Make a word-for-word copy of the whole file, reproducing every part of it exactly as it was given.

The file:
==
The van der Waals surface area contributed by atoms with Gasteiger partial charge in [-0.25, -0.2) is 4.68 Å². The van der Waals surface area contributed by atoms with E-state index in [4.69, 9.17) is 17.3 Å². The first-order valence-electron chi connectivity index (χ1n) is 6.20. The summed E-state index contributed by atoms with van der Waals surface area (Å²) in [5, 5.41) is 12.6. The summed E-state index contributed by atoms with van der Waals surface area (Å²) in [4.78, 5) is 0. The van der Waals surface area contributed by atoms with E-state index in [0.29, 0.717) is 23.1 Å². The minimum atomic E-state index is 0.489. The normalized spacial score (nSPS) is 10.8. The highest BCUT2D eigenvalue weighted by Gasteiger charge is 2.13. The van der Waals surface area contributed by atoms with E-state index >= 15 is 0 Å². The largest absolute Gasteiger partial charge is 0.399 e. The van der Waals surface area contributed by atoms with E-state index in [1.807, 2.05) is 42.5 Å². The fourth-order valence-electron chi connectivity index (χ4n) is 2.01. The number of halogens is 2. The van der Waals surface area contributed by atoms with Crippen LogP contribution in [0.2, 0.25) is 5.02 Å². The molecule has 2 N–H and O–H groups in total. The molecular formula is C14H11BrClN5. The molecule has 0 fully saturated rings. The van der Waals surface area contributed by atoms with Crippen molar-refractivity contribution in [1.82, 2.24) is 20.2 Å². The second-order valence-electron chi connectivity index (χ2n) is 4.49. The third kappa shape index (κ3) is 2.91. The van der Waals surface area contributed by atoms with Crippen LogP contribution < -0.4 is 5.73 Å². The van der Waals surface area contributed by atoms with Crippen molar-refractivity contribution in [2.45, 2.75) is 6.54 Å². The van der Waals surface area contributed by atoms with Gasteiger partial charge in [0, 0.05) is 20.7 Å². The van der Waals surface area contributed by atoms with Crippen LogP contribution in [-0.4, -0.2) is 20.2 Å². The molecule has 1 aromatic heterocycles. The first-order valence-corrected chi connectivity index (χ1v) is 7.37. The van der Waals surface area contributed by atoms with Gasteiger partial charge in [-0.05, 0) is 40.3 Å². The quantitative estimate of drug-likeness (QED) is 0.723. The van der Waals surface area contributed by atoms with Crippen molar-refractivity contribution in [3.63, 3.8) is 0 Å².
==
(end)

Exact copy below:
The van der Waals surface area contributed by atoms with Gasteiger partial charge in [-0.25, -0.2) is 4.68 Å². The van der Waals surface area contributed by atoms with E-state index in [4.69, 9.17) is 17.3 Å². The first-order valence-electron chi connectivity index (χ1n) is 6.20. The summed E-state index contributed by atoms with van der Waals surface area (Å²) in [5, 5.41) is 12.6. The summed E-state index contributed by atoms with van der Waals surface area (Å²) in [4.78, 5) is 0. The van der Waals surface area contributed by atoms with E-state index in [0.29, 0.717) is 23.1 Å². The minimum atomic E-state index is 0.489. The normalized spacial score (nSPS) is 10.8. The highest BCUT2D eigenvalue weighted by Gasteiger charge is 2.13. The van der Waals surface area contributed by atoms with E-state index >= 15 is 0 Å². The largest absolute Gasteiger partial charge is 0.399 e. The van der Waals surface area contributed by atoms with E-state index in [1.807, 2.05) is 42.5 Å². The fourth-order valence-electron chi connectivity index (χ4n) is 2.01. The number of halogens is 2. The van der Waals surface area contributed by atoms with Crippen LogP contribution in [0.2, 0.25) is 5.02 Å². The molecule has 2 N–H and O–H groups in total. The molecular formula is C14H11BrClN5. The molecule has 0 fully saturated rings. The van der Waals surface area contributed by atoms with Crippen molar-refractivity contribution in [1.82, 2.24) is 20.2 Å². The second-order valence-electron chi connectivity index (χ2n) is 4.49. The third kappa shape index (κ3) is 2.91. The van der Waals surface area contributed by atoms with Crippen LogP contribution < -0.4 is 5.73 Å². The van der Waals surface area contributed by atoms with Crippen molar-refractivity contribution in [2.45, 2.75) is 6.54 Å². The van der Waals surface area contributed by atoms with Gasteiger partial charge in [0, 0.05) is 20.7 Å². The van der Waals surface area contributed by atoms with Crippen LogP contribution in [-0.4, -0.2) is 20.2 Å². The molecule has 1 aromatic heterocycles. The first-order valence-corrected chi connectivity index (χ1v) is 7.37. The van der Waals surface area contributed by atoms with Gasteiger partial charge in [-0.05, 0) is 40.3 Å². The quantitative estimate of drug-likeness (QED) is 0.723. The van der Waals surface area contributed by atoms with Crippen molar-refractivity contribution in [3.63, 3.8) is 0 Å².